While mostly I’ve written about building kayaks, the fact of the matter is that I paddle them sometimes too. I returned a few days ago from another trip to Rossport, Ontario, at the northern tip of Lake Superior.
There’s an archipelago that stretches for miles to the southwest. With my paddling pals Peggy and Sam, I set out on an island-hopping spree.
It’s Lake Superior. If you’ve been there you can hum this tune. Cold, clear water. Jagged rock. Birch, pine and cedar. Some moose, a few eagles. Bold ravens. This time the weather was mild, but you never escape the sense that the wind could start roaring in a heartbeat.
Everybody has a different goal for a trip like this. A large measure of mine was to get away from the phone, email, the constant lure of the web — all the mundane, pixelated aspects of modern daily life — and get down to something more elemental. I also wanted to make sure we got to Nirivia.
I paddled past the place a couple years ago but for reasons I don’t quite remember, didn’t bother to stop. I’d read a few short descriptions that pegged it as a product of the hippie-ish 70s. A small group of our northern brothers exploited a gap in the law to grab a long-term lease on some island land and declare their own break-away kingdom of Nirivia (this being a mash-up of the name of a nearby town, Nipigon, and Nirvana). They created titles for themselves, established an embassy, wrote a national anthem. I don’t really know, but I imagine much of the thinking took place under a cannabis cloud.
We made some sketchy arrangements via email with a guy named Jim, who told us the fee to stay at Nirivia was $125. To our question about how much time that paid for, he replied that it was anything from one to three days. Didn’t matter. It was all the same. Let’s just say I appreciated the logical inconsistency.
It’s a 25-mile paddle from Rossport — a lot of paddling for one day, or two pokey days. We took the latter approach, which was probably in keeping with the ethos of the destination. Sam, Peggy and I bumped along in a mild chop along the south face of a couple large islands. A narrow, rocky channel funneled us into the harbor between two islands. The Nirivian embassy complex was tucked into the corner.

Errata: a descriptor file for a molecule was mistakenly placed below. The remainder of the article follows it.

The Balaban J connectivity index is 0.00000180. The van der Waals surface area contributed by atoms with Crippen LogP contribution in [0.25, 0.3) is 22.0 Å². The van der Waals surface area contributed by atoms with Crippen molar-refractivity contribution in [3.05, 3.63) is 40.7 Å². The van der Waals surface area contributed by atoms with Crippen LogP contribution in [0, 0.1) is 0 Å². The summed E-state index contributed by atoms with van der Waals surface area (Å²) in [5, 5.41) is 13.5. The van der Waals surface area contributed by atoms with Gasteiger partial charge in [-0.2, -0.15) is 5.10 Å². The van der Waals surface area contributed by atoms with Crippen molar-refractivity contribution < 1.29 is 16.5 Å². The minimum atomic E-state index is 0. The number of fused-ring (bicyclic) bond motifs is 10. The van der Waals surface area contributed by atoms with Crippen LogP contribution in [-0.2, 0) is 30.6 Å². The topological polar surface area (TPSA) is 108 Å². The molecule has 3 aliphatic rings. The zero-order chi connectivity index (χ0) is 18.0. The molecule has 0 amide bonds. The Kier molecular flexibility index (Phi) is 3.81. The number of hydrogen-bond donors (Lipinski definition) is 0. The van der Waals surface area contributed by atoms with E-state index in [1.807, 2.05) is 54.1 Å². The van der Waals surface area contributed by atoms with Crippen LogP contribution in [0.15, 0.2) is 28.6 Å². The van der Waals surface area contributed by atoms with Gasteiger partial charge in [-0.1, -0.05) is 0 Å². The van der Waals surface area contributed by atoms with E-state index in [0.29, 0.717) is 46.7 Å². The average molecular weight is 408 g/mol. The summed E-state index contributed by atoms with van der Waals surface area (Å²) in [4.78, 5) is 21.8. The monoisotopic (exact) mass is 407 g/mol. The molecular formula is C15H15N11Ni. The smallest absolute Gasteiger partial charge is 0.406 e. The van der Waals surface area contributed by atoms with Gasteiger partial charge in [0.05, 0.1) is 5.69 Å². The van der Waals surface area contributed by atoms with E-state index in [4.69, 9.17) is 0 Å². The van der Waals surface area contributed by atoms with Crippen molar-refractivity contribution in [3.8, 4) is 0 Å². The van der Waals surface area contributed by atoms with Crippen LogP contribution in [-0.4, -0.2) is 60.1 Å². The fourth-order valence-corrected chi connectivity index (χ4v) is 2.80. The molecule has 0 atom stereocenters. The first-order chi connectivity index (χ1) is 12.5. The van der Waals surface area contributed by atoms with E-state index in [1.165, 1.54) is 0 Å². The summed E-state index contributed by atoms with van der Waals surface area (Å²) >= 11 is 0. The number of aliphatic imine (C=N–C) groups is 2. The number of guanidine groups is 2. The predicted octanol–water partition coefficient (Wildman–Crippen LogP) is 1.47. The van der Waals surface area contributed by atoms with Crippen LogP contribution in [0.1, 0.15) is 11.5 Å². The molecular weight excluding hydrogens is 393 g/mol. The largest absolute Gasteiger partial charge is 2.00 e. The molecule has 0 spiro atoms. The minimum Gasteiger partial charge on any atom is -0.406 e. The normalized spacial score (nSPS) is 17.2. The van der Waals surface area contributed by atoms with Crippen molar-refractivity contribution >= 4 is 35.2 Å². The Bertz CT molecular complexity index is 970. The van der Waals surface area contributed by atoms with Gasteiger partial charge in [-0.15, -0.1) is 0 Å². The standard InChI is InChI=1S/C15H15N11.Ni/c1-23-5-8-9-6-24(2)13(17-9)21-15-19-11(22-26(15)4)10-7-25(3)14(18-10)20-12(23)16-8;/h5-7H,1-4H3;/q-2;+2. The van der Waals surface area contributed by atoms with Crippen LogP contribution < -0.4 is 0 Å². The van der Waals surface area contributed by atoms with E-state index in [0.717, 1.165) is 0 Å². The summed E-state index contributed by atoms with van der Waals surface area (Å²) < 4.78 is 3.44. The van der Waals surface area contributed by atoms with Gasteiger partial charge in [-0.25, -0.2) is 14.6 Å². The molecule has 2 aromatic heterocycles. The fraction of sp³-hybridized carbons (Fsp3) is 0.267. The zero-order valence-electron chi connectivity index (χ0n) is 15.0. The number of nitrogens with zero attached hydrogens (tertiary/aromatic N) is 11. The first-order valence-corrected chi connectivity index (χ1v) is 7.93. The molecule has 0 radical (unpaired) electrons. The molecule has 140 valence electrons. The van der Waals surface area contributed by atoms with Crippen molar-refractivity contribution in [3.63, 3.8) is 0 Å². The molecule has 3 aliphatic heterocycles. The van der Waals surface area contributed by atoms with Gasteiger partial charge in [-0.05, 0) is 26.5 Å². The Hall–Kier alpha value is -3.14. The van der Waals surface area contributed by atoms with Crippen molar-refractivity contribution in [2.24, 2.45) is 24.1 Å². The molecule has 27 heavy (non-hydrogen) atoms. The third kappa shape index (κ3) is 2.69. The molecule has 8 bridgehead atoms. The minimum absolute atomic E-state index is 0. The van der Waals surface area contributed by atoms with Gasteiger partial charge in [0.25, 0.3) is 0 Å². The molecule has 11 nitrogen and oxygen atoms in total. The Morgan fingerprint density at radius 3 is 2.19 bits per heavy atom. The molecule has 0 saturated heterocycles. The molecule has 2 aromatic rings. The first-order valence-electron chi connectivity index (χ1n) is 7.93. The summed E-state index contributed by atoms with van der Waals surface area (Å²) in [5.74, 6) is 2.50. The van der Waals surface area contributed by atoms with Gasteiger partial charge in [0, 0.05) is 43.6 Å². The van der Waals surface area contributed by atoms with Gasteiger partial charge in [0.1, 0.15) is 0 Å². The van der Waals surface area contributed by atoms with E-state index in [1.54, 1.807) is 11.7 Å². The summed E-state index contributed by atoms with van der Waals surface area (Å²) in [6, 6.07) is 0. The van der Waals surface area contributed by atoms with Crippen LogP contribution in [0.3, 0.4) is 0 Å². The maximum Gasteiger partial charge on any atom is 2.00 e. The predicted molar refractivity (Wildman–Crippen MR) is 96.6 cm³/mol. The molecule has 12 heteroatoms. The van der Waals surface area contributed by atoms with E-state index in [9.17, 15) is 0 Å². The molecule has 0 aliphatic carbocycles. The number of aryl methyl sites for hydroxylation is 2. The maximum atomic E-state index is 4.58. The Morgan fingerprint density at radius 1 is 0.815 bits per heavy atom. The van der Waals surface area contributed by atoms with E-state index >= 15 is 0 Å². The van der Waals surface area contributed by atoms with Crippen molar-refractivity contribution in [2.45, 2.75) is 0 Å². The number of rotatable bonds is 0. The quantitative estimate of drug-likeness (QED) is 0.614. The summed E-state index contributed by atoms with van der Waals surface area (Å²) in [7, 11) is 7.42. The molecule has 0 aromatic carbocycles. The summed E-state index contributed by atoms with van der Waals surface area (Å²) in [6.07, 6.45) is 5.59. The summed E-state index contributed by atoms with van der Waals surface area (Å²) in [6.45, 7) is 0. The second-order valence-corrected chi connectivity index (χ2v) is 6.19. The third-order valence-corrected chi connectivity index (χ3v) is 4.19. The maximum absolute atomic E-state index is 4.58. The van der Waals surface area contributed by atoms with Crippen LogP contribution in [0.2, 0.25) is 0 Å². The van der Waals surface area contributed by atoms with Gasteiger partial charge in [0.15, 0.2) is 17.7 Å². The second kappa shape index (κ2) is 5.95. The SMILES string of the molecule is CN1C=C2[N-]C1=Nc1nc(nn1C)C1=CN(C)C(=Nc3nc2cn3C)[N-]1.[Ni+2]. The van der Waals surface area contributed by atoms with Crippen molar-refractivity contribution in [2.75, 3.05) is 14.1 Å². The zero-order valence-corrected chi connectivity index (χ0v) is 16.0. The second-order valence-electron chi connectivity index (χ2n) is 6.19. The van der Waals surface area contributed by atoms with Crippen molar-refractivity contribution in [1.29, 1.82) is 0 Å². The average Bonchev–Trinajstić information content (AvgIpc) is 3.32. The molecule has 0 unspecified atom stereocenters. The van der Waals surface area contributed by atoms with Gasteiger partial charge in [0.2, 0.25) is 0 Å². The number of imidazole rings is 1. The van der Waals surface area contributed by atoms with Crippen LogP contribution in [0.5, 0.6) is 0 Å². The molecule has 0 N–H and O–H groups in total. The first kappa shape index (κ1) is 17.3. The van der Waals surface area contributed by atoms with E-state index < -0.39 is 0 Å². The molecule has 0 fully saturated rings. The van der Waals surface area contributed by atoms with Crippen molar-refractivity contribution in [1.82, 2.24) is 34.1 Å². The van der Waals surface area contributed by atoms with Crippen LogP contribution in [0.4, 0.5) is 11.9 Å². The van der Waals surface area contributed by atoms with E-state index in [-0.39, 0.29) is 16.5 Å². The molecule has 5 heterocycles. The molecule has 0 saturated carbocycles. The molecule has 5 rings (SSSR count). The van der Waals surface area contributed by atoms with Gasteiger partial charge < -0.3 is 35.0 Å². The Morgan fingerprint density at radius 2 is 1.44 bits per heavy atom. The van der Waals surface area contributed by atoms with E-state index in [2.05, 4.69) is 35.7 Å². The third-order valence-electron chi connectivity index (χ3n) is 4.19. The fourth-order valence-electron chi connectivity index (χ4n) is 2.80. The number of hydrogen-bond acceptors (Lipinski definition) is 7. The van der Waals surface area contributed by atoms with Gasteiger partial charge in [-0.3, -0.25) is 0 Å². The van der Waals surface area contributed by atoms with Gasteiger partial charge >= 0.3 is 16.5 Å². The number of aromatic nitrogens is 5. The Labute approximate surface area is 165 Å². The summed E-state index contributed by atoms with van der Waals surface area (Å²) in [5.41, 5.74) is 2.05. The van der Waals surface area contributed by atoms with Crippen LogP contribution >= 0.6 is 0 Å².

Bucky Fuller was here! Four tiny geodesic domes were hidden back in the woods. One was a sauna. Another, Peggy declared, was the women’s bunkhouse. Sam and I grabbed the bunkhouse/dining facility created from two domes bumped together.
Hard to explain how perfect all this was. There was a slight whiff of dilapidation in the air. A cedar/canvas canoe rotted on one side of the path. A fishing skiff rotted on the other. The domes were dry and clean, but more on the order of old-school hunting cabins than modern lakeside McMansions. This was one of those rare instances where the level of ambition matched the enterprise. Not too much, not too little. A good vibe, as we would have said back in the day.
Shortly after we arrived, a fellow named Russ powered up in a fishing boat. “You the people from Michigan?” he wondered. Well, Minnesota, but close enough. Jim had let him know we were arriving, which indicated a greater level of organization than I had imagined. Russ urged us to pick up some wood for the sauna and generally to enjoy ourselves. That we hadn’t brought fishing gear struck him as a disappointment. Seeing his face, I was disappointed in myself.
We stayed a couple nights. We fired up the sauna. We cooled off afterword in the lake. We paddled during the day, and made our supper over the propane stove in the cookhouse. With the exception of a visit from a moose and two calves, nothing much happened except the lazy unfolding of time, uninterrupted by the clack of keyboard or the noise of a phone.
Here’s a prediction: in the not-so-distant future, people will pay extra to be disconnected and left in touch with nothing except the forest and the water and the wind. I didn’t really want to leave.